With a year left before the Alps trip, and my module 2 test booked (again) and only weeks away, I headed out one afternoon on my 125. My goal was to get some much-needed practice in. After an hour or so of cornering and incessant mirror checks, I was heading down a quiet residential street when the driver of a tall, white Mercedes Sprinter decided to pull out of a side junction, without checking to his right.
Observing this manoeuvre metres in front of me, instinct took over and I grabbed a handful of the front brake. Big mistake. Within a split second I’d gone from upright and aware, to flat on my left side and dizzy; skidding towards the barricading vehicle in a crushing synergy of textile and tarmac. The Sprinter stopped and so did I. But I had become wedged between the road and its cold metal underbelly.
I was forced to delay the test process again while I waited for my cracked ribs to heal. My confidence would be harder to repair. Luckily, I was stubbornly defiant and if anything, the accident only strengthened my resolve. Biking was dangerous, accidents can and do happen, but if this was a sign that I should give up trying, I simply wouldn’t accept it.
Finally, in June of 2018, I passed the second part of my bike test. The license was finally mine. With just weeks to go, and despite my elation, I was still plagued by anxiety about the trip. The fact remained that I was inexperienced and had barely ridden my new CB500X. My biggest concern, however, was not plunging into a ravine, but being the weakest rider of the group. I didn’t want to become a liability or hinder the trip due to my lack of experience.
With only a week to go, I checked my email inbox and found I’d been offered a last-minute place on an advanced motorcycle skills training course. Although as a novice I was intimidated by the word ‘advanced’, I decided to take the spot. For a full day, I practised doing tight turns on full lock, using solely clutch control and rear brake, as well as high-speed slaloms, emergency brakes and swerving around a person at speed (yes, really).
Finally, in the last few days before the trip, something extraordinary happened. I stopped questioning my ability and I made a deal with myself. Despite my fears, I was going to put my all into this trip. And at the end, if I didn’t absolutely love biking, if I didn’t feel that intoxicating, soul-reaffirming feeling that I had experienced before, then I would end my biking career there and then. Departing on sorry but definite terms. There was no shame in that outcome, only in letting fear prevent me from trying.
We had been riding for six days. Our five bikes were now tentatively ascending a narrow Alpine road that was knitted neatly into the landscape. Ashen rock formations rose up around us. Great pyramids of granite with white snowy caps dominated the horizon. Ahead, the road dipped in and out of view, clinging to the protruding rock face like a tenacious plant vine.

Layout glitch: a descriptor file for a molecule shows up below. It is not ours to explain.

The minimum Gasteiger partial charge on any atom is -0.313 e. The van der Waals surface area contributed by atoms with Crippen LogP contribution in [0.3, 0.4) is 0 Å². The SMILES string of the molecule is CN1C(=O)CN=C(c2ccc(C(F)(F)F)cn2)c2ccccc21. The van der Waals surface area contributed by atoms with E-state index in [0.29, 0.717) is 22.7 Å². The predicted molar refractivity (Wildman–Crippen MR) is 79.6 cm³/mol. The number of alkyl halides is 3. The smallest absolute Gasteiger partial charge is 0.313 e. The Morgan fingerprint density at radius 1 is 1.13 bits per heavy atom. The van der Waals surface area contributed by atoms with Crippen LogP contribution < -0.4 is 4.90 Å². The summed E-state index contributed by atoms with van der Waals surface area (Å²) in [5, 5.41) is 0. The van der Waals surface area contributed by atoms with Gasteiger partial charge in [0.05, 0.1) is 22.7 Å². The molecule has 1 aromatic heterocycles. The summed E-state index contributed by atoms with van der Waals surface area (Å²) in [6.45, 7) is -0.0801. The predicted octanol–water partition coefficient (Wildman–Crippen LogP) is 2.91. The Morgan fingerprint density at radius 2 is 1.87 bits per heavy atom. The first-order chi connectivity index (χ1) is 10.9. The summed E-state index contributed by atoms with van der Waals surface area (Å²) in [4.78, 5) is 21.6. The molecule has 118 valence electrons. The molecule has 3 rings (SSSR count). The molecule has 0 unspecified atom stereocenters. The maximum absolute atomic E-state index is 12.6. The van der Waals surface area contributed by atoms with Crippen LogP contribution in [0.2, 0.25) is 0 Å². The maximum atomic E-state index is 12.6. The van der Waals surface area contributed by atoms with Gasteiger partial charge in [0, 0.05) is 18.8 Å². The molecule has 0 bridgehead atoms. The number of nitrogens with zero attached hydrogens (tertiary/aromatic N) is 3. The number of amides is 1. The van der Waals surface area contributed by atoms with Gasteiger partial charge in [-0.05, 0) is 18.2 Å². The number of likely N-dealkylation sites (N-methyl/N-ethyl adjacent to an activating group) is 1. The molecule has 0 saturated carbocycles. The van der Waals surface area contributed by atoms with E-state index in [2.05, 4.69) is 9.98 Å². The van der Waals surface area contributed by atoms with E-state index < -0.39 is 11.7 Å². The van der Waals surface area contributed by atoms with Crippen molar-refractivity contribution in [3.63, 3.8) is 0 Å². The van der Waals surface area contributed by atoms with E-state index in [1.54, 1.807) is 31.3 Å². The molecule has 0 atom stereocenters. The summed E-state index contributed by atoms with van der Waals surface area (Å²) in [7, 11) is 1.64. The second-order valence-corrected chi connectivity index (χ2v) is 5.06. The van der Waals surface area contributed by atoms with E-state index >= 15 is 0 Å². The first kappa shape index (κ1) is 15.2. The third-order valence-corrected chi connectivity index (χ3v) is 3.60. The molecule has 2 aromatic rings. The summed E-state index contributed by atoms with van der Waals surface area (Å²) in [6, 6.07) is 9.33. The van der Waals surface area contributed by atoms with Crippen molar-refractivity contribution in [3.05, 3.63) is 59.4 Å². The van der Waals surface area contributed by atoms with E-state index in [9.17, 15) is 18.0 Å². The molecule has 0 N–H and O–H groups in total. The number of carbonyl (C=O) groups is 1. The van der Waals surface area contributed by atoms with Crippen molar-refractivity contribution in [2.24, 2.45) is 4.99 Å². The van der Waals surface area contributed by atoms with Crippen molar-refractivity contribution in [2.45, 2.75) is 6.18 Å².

Beneath my helmet, my lips curled in anticipation. A series of perfect bends had just revealed themselves. Exhaling a steady, confident breath, I mapped out my next move. Tap the rear brake, clutch in, down to 3rd and gently release, sailing around the first bend with excellent road positioning. Encouraged and engrossed, I held my focus and the next three bends felt effortless.
In the distance, small rocks gently trickled down the slopes as I tore through the mountain range, surfing on a wave of euphoria. Finally, a long, straight stretch of sparkling tarmac came into focus, leading to the ultimate hairpin bend, before the summit.
As we rounded the final corner and I caught sight of the words ‘Col de la Bonette, elevation 2,715 m’ on the brown tourist sign, I felt the hairs on the back of my arm stand on end. I came to a stop, flicked off the engine and firmly released my grip on the handlebars. Sitting motionless, I exhaled the warm, sweet adrenaline and inhaled the cold bitter mountain air. The bet had paid off. Triumphantly, I dismounted.
Murray, a rider from our group of five, pulled me to one side and whispered “that was some brilliant riding, I was genuinely struggling to keep up with you”. I blinked back in disbelief, my head still buzzing from the ride. Next Dave, one of the most experienced riders in our group, approached me. Squeezing my shoulder gently, he beamed a wide knowing grin “well done – you’re clearly a natural!”
One by one the members of the group came over to congratulate me. It was hard to take in these small words of praise. It was the first time since we started the trip that I had stopped to acknowledge how far I’d come, and the group clearly saw it too. I felt a real sense of achievement and self-pride. Not only had I earned the respect of my fellow riders, but I remembered why I had felt so galvanized to persist with biking. And now that electrifying feeling was roaring deep in my core. On the apex of that mountain, I felt all the stress of the build-up to the trip, and the years preceding, fall away.
From a perpetual learner with a written-off 125, to a fully-fledged novice, I had managed to find my feet as a legitimate rider. My lack of confidence, which was largely unfounded, was the only true obstacle that I had to overcome. I owe a lot of my preparedness to FireBike, a free motorcycle training course offered by the Essex Fire Service. This was probably the best thing I could have done to prepare for the trip and without this last-minute crash course, I don’t think the trip would have turned out the way that it did.